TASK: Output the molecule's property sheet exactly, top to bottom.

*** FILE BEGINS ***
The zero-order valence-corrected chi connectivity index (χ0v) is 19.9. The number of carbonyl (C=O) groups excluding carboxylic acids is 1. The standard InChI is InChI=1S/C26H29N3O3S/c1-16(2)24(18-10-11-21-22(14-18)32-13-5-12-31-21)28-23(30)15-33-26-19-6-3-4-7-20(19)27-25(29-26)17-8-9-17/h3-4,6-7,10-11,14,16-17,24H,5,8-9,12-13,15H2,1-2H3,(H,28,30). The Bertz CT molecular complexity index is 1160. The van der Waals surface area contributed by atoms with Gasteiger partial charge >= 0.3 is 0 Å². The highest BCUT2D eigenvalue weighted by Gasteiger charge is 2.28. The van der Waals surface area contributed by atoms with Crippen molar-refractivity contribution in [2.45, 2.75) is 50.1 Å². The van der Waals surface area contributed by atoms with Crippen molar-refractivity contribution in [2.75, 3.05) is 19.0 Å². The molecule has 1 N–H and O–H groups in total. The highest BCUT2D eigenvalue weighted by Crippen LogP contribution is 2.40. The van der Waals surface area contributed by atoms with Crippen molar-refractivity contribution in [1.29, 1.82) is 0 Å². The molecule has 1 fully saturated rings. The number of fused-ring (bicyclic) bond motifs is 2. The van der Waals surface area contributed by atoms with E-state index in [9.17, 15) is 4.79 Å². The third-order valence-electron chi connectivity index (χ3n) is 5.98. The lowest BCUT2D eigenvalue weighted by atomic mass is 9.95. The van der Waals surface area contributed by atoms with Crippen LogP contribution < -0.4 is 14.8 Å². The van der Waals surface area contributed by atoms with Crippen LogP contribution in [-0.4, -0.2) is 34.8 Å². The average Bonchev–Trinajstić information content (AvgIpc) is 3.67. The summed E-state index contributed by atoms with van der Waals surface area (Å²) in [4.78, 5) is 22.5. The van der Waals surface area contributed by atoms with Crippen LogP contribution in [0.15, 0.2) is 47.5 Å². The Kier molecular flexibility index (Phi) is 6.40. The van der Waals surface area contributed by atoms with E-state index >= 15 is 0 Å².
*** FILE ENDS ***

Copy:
The zero-order valence-corrected chi connectivity index (χ0v) is 19.9. The number of carbonyl (C=O) groups excluding carboxylic acids is 1. The standard InChI is InChI=1S/C26H29N3O3S/c1-16(2)24(18-10-11-21-22(14-18)32-13-5-12-31-21)28-23(30)15-33-26-19-6-3-4-7-20(19)27-25(29-26)17-8-9-17/h3-4,6-7,10-11,14,16-17,24H,5,8-9,12-13,15H2,1-2H3,(H,28,30). The Bertz CT molecular complexity index is 1160. The van der Waals surface area contributed by atoms with Gasteiger partial charge >= 0.3 is 0 Å². The highest BCUT2D eigenvalue weighted by Gasteiger charge is 2.28. The van der Waals surface area contributed by atoms with Crippen molar-refractivity contribution in [2.45, 2.75) is 50.1 Å². The van der Waals surface area contributed by atoms with Crippen molar-refractivity contribution in [2.75, 3.05) is 19.0 Å². The molecule has 1 N–H and O–H groups in total. The highest BCUT2D eigenvalue weighted by Crippen LogP contribution is 2.40. The van der Waals surface area contributed by atoms with Crippen molar-refractivity contribution in [1.29, 1.82) is 0 Å². The molecule has 1 fully saturated rings. The number of fused-ring (bicyclic) bond motifs is 2. The van der Waals surface area contributed by atoms with E-state index in [9.17, 15) is 4.79 Å². The third-order valence-electron chi connectivity index (χ3n) is 5.98. The lowest BCUT2D eigenvalue weighted by atomic mass is 9.95. The van der Waals surface area contributed by atoms with Crippen LogP contribution < -0.4 is 14.8 Å². The van der Waals surface area contributed by atoms with Crippen LogP contribution in [-0.4, -0.2) is 34.8 Å². The average Bonchev–Trinajstić information content (AvgIpc) is 3.67. The summed E-state index contributed by atoms with van der Waals surface area (Å²) in [4.78, 5) is 22.5. The van der Waals surface area contributed by atoms with Crippen LogP contribution in [0.15, 0.2) is 47.5 Å². The Kier molecular flexibility index (Phi) is 6.40. The van der Waals surface area contributed by atoms with E-state index >= 15 is 0 Å².